Every year we organise an introductory project for students wanting to join the master program from one of the many technical colleges offering BSc’s in Building Technology. They have studied three or four years and now want to do architecture. It is a fun program with a menu containing four or five exercises as well as a number of special events. One of these is what we call the mini-symposium. This is where the studio tutors get half an hour to say something about themselves by talking about things that interest them. It is fun for the students because they get to know the tutor from the perspective of his own passion and get a feel for what the tutor looks for in the work they have to do. We all tell our stories. I took a building I am particularly passionate about and which to me demonstrates the full range of architectural wealth: spatial and material sophistication, gorgeous detail, a great command of colour, texture, light and shade, a sense of practicality and carefully crafted social space, you name it. There are quite a few such buildings. Another colleague showed his practice, some of his work his carefully crafted approach to a task as well as a number of buildings by kindred spirits that had inspired him and he felt passionate about.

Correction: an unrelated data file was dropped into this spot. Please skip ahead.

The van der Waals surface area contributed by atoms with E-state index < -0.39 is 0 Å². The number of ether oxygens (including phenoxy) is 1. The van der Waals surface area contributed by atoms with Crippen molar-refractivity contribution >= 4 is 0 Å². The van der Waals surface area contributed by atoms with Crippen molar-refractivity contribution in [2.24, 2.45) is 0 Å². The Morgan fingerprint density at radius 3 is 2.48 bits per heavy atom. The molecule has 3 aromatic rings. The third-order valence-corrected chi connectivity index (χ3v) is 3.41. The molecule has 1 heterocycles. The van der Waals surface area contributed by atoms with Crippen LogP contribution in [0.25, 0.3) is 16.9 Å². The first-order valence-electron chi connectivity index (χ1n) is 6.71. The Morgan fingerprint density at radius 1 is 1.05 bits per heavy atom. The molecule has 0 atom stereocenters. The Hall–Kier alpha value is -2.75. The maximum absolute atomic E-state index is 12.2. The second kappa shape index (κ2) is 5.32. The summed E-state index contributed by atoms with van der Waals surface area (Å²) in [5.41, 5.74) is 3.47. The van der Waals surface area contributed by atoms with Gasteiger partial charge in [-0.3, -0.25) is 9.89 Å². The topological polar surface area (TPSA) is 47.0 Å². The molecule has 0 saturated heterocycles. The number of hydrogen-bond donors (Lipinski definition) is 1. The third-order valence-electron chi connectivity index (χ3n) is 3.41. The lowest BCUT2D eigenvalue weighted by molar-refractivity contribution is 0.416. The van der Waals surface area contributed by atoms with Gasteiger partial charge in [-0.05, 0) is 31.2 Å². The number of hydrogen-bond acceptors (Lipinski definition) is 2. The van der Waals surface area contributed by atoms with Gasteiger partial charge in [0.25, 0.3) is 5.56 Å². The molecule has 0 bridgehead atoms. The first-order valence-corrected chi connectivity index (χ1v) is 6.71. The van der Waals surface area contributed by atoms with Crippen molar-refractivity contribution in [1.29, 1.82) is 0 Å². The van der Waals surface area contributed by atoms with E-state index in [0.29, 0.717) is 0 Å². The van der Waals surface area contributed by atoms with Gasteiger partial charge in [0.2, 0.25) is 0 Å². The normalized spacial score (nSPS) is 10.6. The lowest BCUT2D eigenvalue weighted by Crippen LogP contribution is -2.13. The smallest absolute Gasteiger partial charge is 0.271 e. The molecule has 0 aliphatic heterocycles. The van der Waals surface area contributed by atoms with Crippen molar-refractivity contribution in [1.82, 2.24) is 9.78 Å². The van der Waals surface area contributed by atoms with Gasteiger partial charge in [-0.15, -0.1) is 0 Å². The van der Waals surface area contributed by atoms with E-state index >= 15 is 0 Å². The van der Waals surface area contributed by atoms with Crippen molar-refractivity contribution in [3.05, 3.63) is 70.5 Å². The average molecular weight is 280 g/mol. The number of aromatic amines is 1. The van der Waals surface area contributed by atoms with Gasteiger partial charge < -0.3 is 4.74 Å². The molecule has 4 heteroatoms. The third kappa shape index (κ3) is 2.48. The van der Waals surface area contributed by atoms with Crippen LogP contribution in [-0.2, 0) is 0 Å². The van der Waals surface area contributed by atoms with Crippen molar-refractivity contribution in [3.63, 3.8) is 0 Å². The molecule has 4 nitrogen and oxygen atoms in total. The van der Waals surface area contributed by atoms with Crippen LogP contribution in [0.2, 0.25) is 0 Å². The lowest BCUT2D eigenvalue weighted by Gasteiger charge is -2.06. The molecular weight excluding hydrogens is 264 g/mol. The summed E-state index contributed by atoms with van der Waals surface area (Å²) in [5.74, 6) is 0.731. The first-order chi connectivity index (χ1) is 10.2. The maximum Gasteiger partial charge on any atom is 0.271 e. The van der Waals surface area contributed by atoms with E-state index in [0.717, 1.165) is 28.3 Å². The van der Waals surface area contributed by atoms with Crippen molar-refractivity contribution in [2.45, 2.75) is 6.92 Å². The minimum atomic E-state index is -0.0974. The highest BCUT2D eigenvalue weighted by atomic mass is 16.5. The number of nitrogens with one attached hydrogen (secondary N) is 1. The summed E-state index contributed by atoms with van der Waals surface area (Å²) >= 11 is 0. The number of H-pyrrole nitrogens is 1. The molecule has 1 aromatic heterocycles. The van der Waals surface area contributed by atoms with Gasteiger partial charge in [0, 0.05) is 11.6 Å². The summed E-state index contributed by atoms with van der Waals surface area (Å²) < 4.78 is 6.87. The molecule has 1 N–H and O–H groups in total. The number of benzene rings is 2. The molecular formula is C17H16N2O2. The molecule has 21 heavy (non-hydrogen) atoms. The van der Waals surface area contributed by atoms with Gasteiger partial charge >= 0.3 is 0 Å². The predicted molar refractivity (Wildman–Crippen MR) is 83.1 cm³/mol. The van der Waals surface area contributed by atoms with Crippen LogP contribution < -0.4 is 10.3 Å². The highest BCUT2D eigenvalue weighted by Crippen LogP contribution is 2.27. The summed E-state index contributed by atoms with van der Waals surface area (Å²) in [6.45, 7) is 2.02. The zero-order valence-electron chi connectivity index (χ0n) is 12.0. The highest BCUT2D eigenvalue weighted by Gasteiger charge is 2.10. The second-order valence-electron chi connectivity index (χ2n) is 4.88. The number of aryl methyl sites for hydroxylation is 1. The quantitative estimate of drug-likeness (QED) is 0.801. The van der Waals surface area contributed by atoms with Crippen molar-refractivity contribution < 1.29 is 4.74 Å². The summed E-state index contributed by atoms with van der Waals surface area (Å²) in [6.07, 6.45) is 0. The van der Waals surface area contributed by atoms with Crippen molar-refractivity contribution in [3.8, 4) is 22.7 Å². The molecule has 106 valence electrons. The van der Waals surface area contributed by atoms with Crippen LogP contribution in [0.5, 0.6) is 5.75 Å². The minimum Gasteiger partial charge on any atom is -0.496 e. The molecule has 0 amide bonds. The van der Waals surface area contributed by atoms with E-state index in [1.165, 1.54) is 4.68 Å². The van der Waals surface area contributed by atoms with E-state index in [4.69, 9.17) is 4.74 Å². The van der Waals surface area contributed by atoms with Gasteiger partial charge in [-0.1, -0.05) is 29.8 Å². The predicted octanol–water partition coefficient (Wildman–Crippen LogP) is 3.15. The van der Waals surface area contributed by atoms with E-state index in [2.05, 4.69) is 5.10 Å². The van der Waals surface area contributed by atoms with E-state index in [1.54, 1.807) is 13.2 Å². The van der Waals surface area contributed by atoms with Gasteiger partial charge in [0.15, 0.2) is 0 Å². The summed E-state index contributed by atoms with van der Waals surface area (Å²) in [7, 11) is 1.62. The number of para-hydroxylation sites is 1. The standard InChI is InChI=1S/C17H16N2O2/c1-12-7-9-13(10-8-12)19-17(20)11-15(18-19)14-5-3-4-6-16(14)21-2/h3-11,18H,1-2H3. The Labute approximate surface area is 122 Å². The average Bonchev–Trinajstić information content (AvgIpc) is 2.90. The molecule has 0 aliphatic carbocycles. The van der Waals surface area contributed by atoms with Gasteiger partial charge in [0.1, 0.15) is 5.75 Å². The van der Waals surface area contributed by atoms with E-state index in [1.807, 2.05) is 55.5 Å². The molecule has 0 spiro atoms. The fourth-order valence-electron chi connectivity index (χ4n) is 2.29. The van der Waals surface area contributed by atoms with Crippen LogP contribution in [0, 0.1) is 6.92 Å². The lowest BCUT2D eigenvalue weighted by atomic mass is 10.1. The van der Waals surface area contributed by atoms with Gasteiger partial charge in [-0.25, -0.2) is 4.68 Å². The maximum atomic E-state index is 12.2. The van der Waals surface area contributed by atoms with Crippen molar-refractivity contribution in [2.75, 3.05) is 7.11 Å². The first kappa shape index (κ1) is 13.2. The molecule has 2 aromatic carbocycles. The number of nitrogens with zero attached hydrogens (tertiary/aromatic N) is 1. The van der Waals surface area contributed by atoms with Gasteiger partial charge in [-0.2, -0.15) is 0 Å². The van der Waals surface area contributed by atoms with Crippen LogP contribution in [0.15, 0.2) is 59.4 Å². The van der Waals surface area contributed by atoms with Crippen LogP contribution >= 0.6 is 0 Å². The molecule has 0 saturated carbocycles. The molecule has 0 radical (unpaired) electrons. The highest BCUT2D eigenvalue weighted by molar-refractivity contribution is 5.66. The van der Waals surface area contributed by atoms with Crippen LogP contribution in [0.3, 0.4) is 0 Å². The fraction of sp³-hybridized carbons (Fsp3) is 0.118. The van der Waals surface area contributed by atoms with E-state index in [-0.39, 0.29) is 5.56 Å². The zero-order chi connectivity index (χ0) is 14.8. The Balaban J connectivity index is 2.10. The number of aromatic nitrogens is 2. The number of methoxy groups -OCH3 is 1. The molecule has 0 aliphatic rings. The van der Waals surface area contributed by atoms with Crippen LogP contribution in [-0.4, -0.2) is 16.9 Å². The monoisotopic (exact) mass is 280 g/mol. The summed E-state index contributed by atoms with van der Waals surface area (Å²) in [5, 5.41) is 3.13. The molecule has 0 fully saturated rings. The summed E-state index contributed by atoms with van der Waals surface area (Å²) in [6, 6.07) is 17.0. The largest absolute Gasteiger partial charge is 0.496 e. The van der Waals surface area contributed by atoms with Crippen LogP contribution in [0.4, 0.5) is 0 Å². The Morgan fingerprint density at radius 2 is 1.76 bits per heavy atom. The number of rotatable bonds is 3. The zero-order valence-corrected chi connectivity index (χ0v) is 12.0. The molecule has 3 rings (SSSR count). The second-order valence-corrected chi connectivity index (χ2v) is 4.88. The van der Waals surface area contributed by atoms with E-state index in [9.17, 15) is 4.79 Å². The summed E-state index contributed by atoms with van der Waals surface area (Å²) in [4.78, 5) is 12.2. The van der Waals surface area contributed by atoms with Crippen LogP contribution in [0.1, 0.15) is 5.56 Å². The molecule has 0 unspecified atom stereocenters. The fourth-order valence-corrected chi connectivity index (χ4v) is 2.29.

The day was already a success. It was a wonderful talk. Then the third speaker took the floor. Some of my colleagues occasionally get a little impatient with him because he likes to take his time and refuses to give into the culture of haste with which we veil our suspected lack of real purpose. He did not disappoint. He began by showing us a photograph of three closed sketchbooks arranged to fill the rectangle of the camera frame. He keeps a sketch diary he explained to the audience and proceeded to describe in loving detail and with an earnest concern to make sure he had covered every detail, how he had, over the years, arrived at the format of his preferred sketchbook, how he had learnt to prefer landscape to portrait so that the book stays open when you lie it down on a table or bench, how its size, the same size coincidentally as Le Cobusier’s sketchbooks, holds well in his hand for his kind of sketching, which is done on the spot, completing the work usually in no more than ten minutes, and how, when the sketch is done, it folds away neatly into a ready pocket afterwards. He showed us his initials which had been especially embossed on the cover, very discretely it has to be said, and how he had taken a long time trying out various kinds of paper before he had found the right one for his sketch style and technique, making sure that the last page carried the correct watermark so that the same paper could be ordered with the next batch. The other sketchbook he showed was the ubiquitous Moleskine, which he pronounced Moléskein, and he explained how he liked the small black landscape version with white unruled paper in which he could note down his observations in perfect script as well as any interesting things he had heard during the day: a film that had been recommended, a book he had his eye on, something that happened etc. He read a few out loud. The third, he said, was really more like a full size exercise book in which he wrote down anything else and on which he often sat while making his sketches so as to prevent himself catching a cold. He then walked to the laptop on the other side of the lecture room and clicked the necessary button. The next picture was of his pencil case with the contents carefully displayed on a white surface. It is a small unassuming pencil case, light brown, fake snakeskin, just large enough to hold about five or six pencils, a special mother of pearl pencil holder for short stubs of pencil, an oblong piece of wood with sandpaper mounted on it, a thin extendable cutter knife, two rubbers, one hard and one soft, a small ruler and a tape measure. He then proceeded to explain the working and reasoning behind each; how he never sharpened his pencils with a sharpener, but always with a sharp cutter knife, with which he would cut away at the wood so that about seven millimetres of pencil lead would show, which he could then sharpen with the sand paper into a fine point, a chisel point or a rounded blunt point. He used only HB and B pencils, preferably Caran D’Ache, Bruynzeel or Derwent but kept a 6 or 8B pencil and two coloured pencils for shading and fill: blue and red. He found the measuring tape important to measure treads of staircase and other details. The pencil holder he kept because he tended to get attached to pencils when they got too short to use properly and the holder not only made these pencils look special but managed to stretch their useful life. Again he walked the width of the lecture room, pressed the right button and went on to tell us about his sketching holiday last summer, cycling 2400 KM from Maastricht where he lives to Santiago de Compostela and back. 85 kilometres a day on a sturdy bike holding five bags, two behind, two up front and one over the handlebars. He never takes photographs and showed us instead his sketches, telling us how they had changed style over the years, slowly becoming increasingly sober. It had been a painstaking process of cutting away at the superfluous to arrive at an essence left over by a careful perspective construction of extremely delicate lines, showing plans to the left and views to the right, each carefully annotated with useful observations. Here and there a very lightly touched colour had been added to fill in a flat surface.
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